Civil monetary penalties of up to three times each kickback and $50,000 per violation may be awarded under the AKS. Criminal penalties and administrative sanctions for violating the AKS include fines, jail terms and exclusion from participation in the federal healthcare programs.

“Safe harbor” rules protect certain payment and business practices that could otherwise implicate the AKS from civil and criminal prosecution. Some safe harbors address personal services and rental agreements, investments in ambulatory surgical centers, and payments to bona fide employees. But to be protected by a safe harbor, an arrangement must fit squarely in the safe harbor and satisfy all of its requirements.

The False Claims Act

The FCA permits recovery of funds from anyone who knowingly presents or causes to be presented a fraudulent claim for payment to the government. Examples of conduct that may violate the FCA include:

  • Charging or submitting claims for services that were not rendered or performed
  • Charging or submitting claims for services that were not medically necessary
  • Charging or submitting claims for services for which patients do not meet the medical criteria to receive those services
  • Double billing (charging more than once for the same service)
  • Changing patient diagnosis for billing purposes
  • Upcoding patient visits
  • Unbundling billing codes (e.g., billing parts of a single, whole procedure separately instead of under a comprehensive code)
  • Bundling (e.g., billing for a battery of tests when only a single test was ordered)
  • Forging physician signatures on required medical documentation
  • Billing for brand name drugs when only generic were provided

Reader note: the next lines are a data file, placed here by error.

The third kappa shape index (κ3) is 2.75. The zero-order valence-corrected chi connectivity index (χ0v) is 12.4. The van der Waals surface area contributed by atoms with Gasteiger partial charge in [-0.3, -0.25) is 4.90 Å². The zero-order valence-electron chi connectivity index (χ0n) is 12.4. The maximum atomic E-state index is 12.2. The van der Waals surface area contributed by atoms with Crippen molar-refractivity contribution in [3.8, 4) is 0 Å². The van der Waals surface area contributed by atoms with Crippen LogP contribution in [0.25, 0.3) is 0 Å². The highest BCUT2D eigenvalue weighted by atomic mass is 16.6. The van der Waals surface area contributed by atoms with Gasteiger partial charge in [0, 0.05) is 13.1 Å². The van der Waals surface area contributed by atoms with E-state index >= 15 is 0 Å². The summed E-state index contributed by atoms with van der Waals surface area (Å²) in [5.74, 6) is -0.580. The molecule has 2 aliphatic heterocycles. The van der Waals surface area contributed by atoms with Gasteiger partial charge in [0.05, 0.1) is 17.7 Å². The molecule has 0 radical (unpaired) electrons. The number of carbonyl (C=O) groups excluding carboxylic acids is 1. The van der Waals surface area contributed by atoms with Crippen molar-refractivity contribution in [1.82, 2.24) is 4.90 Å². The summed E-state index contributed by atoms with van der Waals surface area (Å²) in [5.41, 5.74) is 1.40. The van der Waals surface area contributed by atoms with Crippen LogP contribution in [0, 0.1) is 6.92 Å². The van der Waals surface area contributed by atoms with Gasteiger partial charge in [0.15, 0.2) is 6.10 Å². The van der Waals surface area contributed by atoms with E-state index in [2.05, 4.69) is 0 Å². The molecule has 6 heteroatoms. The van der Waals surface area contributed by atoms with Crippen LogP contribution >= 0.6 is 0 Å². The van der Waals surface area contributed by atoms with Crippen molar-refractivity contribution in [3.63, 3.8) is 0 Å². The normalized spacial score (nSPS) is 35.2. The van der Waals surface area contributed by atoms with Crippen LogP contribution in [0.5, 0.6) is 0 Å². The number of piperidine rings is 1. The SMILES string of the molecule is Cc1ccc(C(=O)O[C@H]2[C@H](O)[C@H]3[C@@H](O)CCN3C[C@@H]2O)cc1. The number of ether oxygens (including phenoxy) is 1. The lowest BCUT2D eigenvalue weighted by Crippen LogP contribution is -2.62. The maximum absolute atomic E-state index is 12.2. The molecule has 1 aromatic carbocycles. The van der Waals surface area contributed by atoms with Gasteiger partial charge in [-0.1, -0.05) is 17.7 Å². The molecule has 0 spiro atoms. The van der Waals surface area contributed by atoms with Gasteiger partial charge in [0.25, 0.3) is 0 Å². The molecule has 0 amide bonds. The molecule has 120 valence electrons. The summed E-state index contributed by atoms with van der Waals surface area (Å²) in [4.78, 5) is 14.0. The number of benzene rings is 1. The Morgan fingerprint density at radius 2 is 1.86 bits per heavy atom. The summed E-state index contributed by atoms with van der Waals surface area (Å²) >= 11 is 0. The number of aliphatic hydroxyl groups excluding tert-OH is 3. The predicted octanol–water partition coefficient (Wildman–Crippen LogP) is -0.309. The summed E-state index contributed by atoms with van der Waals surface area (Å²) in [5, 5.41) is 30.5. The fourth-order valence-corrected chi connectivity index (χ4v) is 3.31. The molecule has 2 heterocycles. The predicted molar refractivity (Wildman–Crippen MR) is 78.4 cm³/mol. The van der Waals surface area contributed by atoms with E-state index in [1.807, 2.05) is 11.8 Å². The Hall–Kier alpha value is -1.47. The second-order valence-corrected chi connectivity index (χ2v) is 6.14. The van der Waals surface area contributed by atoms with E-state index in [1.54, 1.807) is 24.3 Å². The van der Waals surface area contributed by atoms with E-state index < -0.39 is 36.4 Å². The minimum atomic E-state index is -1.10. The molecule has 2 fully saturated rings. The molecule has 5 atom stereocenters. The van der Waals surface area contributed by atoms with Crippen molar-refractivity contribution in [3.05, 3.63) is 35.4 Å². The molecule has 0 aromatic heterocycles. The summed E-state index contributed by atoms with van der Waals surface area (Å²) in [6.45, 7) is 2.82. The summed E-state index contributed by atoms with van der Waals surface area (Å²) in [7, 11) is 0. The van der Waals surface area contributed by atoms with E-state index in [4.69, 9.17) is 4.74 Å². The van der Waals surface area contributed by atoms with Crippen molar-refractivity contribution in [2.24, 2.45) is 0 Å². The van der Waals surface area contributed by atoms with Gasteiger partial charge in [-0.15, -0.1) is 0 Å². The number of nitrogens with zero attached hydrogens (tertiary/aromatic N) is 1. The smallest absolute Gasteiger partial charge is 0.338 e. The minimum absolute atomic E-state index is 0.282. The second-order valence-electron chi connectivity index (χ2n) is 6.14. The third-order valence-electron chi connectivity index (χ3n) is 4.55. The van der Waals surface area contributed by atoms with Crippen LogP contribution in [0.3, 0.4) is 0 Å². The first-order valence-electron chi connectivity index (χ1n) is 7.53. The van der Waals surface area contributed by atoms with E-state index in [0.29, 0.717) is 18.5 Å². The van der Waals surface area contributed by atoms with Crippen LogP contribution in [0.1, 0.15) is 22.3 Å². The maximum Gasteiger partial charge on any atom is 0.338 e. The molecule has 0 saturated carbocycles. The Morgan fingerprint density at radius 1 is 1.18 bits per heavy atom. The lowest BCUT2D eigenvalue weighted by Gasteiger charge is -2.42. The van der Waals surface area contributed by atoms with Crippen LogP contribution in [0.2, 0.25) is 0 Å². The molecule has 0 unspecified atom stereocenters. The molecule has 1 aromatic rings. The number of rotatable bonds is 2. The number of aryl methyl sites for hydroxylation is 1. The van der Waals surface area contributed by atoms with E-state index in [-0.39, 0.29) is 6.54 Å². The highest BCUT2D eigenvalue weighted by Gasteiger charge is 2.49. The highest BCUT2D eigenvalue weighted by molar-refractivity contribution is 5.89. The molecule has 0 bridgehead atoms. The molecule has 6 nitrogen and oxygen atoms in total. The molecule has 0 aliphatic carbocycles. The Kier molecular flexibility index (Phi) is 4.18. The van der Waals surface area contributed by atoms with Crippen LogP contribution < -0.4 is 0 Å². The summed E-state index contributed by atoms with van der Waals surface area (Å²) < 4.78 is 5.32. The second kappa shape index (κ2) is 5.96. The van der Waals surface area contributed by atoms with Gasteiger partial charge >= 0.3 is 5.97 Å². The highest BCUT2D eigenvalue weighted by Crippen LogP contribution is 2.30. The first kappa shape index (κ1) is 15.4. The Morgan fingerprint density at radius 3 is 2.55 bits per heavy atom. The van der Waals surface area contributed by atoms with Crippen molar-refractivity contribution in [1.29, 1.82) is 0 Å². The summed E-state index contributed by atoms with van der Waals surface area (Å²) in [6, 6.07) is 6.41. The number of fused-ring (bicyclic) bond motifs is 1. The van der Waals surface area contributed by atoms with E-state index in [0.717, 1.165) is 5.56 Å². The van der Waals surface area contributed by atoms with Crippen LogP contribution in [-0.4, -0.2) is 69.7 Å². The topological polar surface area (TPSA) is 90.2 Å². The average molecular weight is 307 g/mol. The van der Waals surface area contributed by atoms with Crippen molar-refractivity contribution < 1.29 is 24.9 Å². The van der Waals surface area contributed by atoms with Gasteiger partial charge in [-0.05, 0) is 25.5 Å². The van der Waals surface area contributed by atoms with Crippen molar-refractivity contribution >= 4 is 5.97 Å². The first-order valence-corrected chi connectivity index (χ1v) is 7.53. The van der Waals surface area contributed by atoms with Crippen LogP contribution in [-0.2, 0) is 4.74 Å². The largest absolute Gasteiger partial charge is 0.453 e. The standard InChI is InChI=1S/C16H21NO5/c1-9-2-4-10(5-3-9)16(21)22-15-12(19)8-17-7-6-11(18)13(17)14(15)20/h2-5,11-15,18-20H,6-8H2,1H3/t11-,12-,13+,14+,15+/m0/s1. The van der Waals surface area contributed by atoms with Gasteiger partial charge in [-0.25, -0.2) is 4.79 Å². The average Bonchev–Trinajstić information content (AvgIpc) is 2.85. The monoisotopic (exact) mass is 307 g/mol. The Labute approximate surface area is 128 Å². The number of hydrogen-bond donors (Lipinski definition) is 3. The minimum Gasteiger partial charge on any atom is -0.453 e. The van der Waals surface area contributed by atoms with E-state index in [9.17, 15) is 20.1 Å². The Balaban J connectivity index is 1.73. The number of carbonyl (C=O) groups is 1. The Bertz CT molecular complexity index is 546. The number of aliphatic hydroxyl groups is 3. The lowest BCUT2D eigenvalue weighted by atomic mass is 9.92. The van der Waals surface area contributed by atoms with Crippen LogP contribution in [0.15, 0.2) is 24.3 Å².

• Billing for premium equipment but providing inferior equipment
  • Off -label marketing of pharmaceuticals
  • Failing to report and return an overpayment by the government for the sale of a good or service (violating the 60-day rule)
  • False certifications of compliance with applicable federal and state laws
  • Paying kickbacks to physicians or other medical providers to refer patients for services in violation of the Stark or Anti-Kickback laws

To establish FCA liability, it must be proven that a defendant knowingly submitted or caused to be submitted a false claim for reimbursement of services. The claim need not be entirely fraudulent in order to violate the FCA, however. Rather, the FCA prohibits use of any false statement or document in support of a claim for government funds. In addition, liability under the FCA also attaches to anyone who acts improperly to avoid having to pay money to the government (known as “reverse” false claims).

The FCA is also known for its qui tam (whistleblower) provisions, which include a strong anti-retaliation provision. With the proliferation of FCA qui tam actions, healthcare businesses of all types and sizes must not only attempt to avoid whistleblower claims by taking proactive measures to ensure compliance within the organization, they must also be careful to take concerns from potential whistleblowers seriously and not act in any way that could be viewed as retaliatory.

Financial recovery under the FCA can be crippling, with penalties of $5,500 to $11,000 per claim plus three times the government’s actual damages. In the context of Medicare billing, the potential exists for a catastrophic judgment based on the number of claims at issue. Individuals may be held responsible if found to have acted willfully, recklessly, or with deliberate ignorance in making or causing the submission of false claims. Those responsible may even face criminal charges. And, as noted above, liability under the FCA is allowable for violations of the Stark Law or AKS. So the potential for imposition of individual liability and/or criminal sanctions allows the government to obtain large settlements when it has credible allegations of FCA violations.

The Civil Monetary Penalties Law

The CMPL authorizes HHS’s Secretary to impose civil monetary penalties, an assessment, and program exclusion for various forms of fraud and abuse involving the Medicare and Medicaid programs. Penalties range from $2,000 to $100,000 for each violation, depending on the specific misconduct involved. Thus, the monetary sanctions imposed generally far exceed the damages actually sustained by the government. The OIG must only prove liability by a “preponderance of the evidence” rather than the more demanding “beyond a reasonable doubt” standard required in criminal actions. And a healthcare provider owner or operator can be held liable based on his, her or its own negligence, or the negligence of employees. There is no requirement that intent to defraud be proved.